In preparation, yesterday afternoon Farmer brought the wedder lambs up to the field next to the cattle building so that he could load them easily this morning as we had an early start.
As we drove towards the Sound of Mull we could see the beginnings of a beautiful sunrise. It just got better and better.
The light over the Sound of Mull, and as we drove into Salen was wonderful. The wrecks were in deep water as the tide was high.
I have wanted to photograph the timber piles at the Fishnish timber jetty since it opened last year.
Once on the ferry, we noticed there were a few other farmers with livestock trailers going to the same sale.
The light over Old Kinlochaline castle was amazing as we neared the other side.
We let all the faster traffic by, and followed 2 other Mull farmers along the dual lane road from Strontian to Ardgour. Someone's sheep had escaped from a field and were headed in the same direction.
This photograph, looking over to the mountains of Glen Coe, beyond Kinlochleven, I took as we were driving and I just pointed the camera without being able to see what I was framing!
Having let the others past, they got on the ferry waiting at Ardgour and we had to wait for the next one! Never mind, it gave me the opportunity to discover the most colourful and exuberant garden in Ardgour.
Farmer and Daughter waited in the truck at the head of the ferry queue for the next ferry.
Once at the market Farmer reversed up to the stand and unloaded our lambs. Unfortunately, as usually happens when he has to crawl into the trailer he had an attack of cramps! He survived and soon the lambs were all in the pens.
We were Lot 2. Great - you get through quickly and can go home. Not so great - as your lambs seem to set the price. As a result we weren't overly pleased by the sale price, particularly watching following similar lambs going for a bit more, but what can you do? It is part of the annual lamb sales lottery we all take part in.
Fort William market is quite different to Oban. There are obviously the same sort of pens and loading bays outside the ring, but inside the market itself, the ring is far smaller. I thought it created a feeling of closer contact between animals, Auctioneer and potential buyer, and the atmosphere was very friendly.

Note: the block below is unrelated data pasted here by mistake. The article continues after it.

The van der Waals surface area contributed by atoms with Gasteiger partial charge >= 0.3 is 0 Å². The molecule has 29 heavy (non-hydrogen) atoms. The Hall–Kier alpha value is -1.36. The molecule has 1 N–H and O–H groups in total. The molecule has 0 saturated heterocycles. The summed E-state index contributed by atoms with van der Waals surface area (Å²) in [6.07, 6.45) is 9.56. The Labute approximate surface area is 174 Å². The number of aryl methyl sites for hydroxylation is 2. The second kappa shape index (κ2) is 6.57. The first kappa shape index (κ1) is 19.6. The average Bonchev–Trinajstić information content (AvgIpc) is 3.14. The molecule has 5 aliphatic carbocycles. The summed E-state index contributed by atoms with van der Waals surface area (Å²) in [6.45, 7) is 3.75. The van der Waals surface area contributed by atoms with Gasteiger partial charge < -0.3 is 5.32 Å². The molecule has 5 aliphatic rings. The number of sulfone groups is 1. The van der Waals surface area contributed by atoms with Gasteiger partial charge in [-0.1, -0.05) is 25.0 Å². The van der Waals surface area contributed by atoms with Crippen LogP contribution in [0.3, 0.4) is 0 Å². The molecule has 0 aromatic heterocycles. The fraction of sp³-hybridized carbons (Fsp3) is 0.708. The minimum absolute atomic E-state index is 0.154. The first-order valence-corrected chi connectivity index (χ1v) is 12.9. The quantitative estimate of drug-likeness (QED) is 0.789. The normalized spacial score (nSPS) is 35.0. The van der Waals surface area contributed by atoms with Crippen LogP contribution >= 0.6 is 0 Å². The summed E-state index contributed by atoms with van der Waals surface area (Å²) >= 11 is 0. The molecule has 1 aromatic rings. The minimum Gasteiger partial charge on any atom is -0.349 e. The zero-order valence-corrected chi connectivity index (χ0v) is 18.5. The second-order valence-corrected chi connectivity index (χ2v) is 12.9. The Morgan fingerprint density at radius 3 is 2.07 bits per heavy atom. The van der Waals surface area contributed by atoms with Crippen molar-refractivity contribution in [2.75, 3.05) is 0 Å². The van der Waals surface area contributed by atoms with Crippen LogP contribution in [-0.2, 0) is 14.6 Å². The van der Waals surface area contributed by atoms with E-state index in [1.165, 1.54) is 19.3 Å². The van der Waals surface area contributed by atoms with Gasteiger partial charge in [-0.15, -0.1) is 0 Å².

The catchment area for Fort William includes crofters and farmers from as far afield as Barra and Skye. In the programme I recognised various addresses from townships on Skye and lots of exciting Highland names I couldn't place. The buyers and 'spectator' around the ring increased in number gradually as we watched the lots following ours go through.
After a brief look round the glittering shops of Fort William with Daughter investigating the different ones to those in Oban (we are talking clothes and clutter here) we headed up to the Corran Ferry again, and started our journey home. Stopped in for coffee with friends on the other side, which was lovely and continued upon our way.
It did feel like we were going a long way to sell something we could sell more easily in Oban. But as we drove we counted the timing and realised that it took us 15 minutes longer overall to get to the Fort William market as it takes to get to Oban market, but had we not missed the first Corran ferry (by one vehicle in front of us) we would have got there in the same time. That is good as far as animal welfare goes, keeping journey times to a minimum is important, but it was also good for us humans as we had a stunningly beautiful drive and Fort William makes a good change.